A Conversation with Spy Fiction Author John Knoerle

John Knoerle

Please welcome my special guest, spy fiction author John Knoerle. John is here today to talk about his latest release, The Proxy Assassin. John  began his creative endeavors in the early 70s as a member of the DeLuxe Radio Theatre, a comedy troupe in Santa Barbara. He then moved to LA and did stand-up comedy, opening for the likes of Jay Leno and Robin Williams.

Knoerle wrote the screenplay Quiet Fire, which starred Karen Black, and the stage play The He-Man Woman Hater’s Club, an LA Time’s Critic’s Choice. He also worked as a staff writer for Garrison Keillor’s A Prairie Home Companion.

Knoerle moved to Chicago in 1996 with his wife Judie. His first novel, “Crystal Meth Cowboys,” was optioned by Fox TV. His second novel, “The Violin Player,” won the Mayhaven Award for Fiction.

John Knoerle’s novel, A Pure Double Cross, was the first volume of a late 40s spy trilogy featuring former OSS agent Hal Schroeder. The second volume, A Despicable Profession, was published in 2010. Knoerle’s latest book,The Proxy Assassin, Book Three of the American Spy Trilogy, has just been released.

Visit his website at www.johnknoerle.com.

It is a pleasure to have him here with us today!

Thanks for this interview, John.  What an illustrious background!  Let’s start at the beginning?  How did you get intoThe Proxy Assassin the entertainment field?

John: I was working at the college radio station at UC Santa Barbara in the early 70s because I was a music nut. One fateful day two members of The Firesign Theater, a very popular and sophisticated comedy troupe, swung by to record promo spots for a gig on campus.

My job was to engineer the session. Firesign’s David Ossman and Phil Proctor improvised three brilliant and hilarious thirty-second spots in no time and left me in Studio B, stunned and amazed.

I didn’t have a clue if I could do what they did, but I sure knew I wanted to give it a try!

Was comedy your passion?

John: It became my passion. And The DeLuxe Radio Theater had good success in Santa Barbara in the 70s. But we were big fish in a small pond.

When I moved to LA to do stand-up, what comics call the room, got a whole lot colder.

Foolishly, I thought that my brilliant material would win them over and I wouldn’t have to stoop to that hackneyed ‘Where are you folks from?’ patter to warm up the crowd.

Lesson learned. Unless you’re well-known, you have to establish a connection with the audience before they will laugh at your jokes.

How’d you go from comedy to writing spy fiction?  Was it something you loved reading?

John: Yes. Though I wrote two novels based on personal experience before I branched out. It took me years of research to become conversant enough in espionage to attempt to fictionalize it.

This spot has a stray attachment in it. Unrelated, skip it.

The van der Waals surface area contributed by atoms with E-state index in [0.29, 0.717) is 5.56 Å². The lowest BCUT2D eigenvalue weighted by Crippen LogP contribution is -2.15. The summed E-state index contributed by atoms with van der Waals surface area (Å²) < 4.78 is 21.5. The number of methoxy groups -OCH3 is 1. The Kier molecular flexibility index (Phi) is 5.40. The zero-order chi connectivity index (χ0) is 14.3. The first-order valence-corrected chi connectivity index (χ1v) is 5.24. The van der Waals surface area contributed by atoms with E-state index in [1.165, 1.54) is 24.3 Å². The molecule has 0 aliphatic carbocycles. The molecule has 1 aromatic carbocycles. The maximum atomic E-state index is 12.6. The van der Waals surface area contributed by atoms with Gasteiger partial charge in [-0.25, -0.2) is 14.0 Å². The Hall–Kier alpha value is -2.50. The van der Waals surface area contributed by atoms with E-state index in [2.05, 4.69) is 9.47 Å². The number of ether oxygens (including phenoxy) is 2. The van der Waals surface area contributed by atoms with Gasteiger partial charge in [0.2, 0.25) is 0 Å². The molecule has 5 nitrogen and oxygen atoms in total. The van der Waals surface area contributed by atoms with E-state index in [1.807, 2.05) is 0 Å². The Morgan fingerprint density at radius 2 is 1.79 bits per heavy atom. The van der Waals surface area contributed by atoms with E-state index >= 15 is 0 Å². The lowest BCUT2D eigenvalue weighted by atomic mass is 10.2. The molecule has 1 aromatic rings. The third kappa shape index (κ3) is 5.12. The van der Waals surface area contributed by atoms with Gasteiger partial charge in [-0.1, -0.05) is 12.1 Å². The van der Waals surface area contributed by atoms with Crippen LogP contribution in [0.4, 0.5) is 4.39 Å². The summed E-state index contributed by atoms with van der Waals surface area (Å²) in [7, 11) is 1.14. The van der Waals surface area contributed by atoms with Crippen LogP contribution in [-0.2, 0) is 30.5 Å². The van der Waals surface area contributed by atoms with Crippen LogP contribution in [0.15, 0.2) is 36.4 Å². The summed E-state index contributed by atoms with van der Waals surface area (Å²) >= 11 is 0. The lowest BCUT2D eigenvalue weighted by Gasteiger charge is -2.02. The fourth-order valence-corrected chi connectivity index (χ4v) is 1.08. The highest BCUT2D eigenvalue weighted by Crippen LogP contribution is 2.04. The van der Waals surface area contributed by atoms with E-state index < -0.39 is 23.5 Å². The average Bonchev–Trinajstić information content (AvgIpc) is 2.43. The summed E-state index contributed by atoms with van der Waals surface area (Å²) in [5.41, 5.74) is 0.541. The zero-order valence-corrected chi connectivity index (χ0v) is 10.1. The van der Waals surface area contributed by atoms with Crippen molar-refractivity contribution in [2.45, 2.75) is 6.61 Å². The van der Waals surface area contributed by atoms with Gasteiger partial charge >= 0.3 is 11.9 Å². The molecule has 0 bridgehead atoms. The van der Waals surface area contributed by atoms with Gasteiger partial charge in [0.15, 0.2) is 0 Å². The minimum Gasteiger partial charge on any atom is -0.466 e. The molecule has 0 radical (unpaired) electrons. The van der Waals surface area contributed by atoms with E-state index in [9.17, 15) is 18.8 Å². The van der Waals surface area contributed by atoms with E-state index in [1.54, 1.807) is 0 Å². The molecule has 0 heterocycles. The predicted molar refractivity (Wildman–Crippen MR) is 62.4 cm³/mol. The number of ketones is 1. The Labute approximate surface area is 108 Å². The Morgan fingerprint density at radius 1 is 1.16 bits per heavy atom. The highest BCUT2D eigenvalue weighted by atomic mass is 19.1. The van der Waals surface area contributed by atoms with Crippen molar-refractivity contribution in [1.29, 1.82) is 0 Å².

I’m pretty confident that if you Google ‘former stand-up comics who now write spy fiction’, I’ll be the only hit!

Your first novel, Crystal Meth Cowboys, was optioned for a Fox TV movie.  Tell us about that?

John: Actually it was optioned for a TV series. Crystal Meth Cowboys was my first novel, self-published after years of rejection. A Hollywood writer saw it in a bookstore in LA – the only copy in the joint – and gave it a read.

Then I got an email inquiring about ‘sub-rights’. The writer and I – her name is Jacqui Zambrano – hit it off and wrote an hour-long pilot script that got the ball rolling. We got as close as auditioning actors and scouting locations when somebody upstairs pulled the plug at the last second.

Your latest book, The Proxy Assassin, is the last book of your American Spy Trilogy.  Is it sad to say goodbye to such a fantastic series?

John: Yes.

Can you give us a brief description of each book?

John: Book One, A Pure Double Cross, is Hal Schroeder, former OSS behind-enemy-lines spy, coming home to Ohio in late ’45, bitter and disillusioned after WWII. When the FBI seeks to exploit his undercover skills, he sees a way to make a pile and get the hell out.

Book Two, A Despicable Profession, is Hal’s uh-oh moment when he realizes he may enjoy intrigue and espionage a bit more than he is willing to admit.

Book Three, The Proxy Assassin, is, essentially, Hal’s transition from boy to man.

What’s next for you?

John: Not sure. I take the task of writing fiction very seriously, even if my style is somewhat smartass and throwaway. Making it appear to the reader that you’re not making much of an effort takes a ton of work, trust me.

And the prospect of writing another novel at this point in my life is….exhausting.

Thank you so much for this interview, John.  Do you have anything else you’d like to share with us?

John: Yes, here’s my great words of wisdom: travel! Break your routine. Travel to strange places, the stranger the better. It can help you appreciate what you’ve got and it makes life seem longer and fuller.

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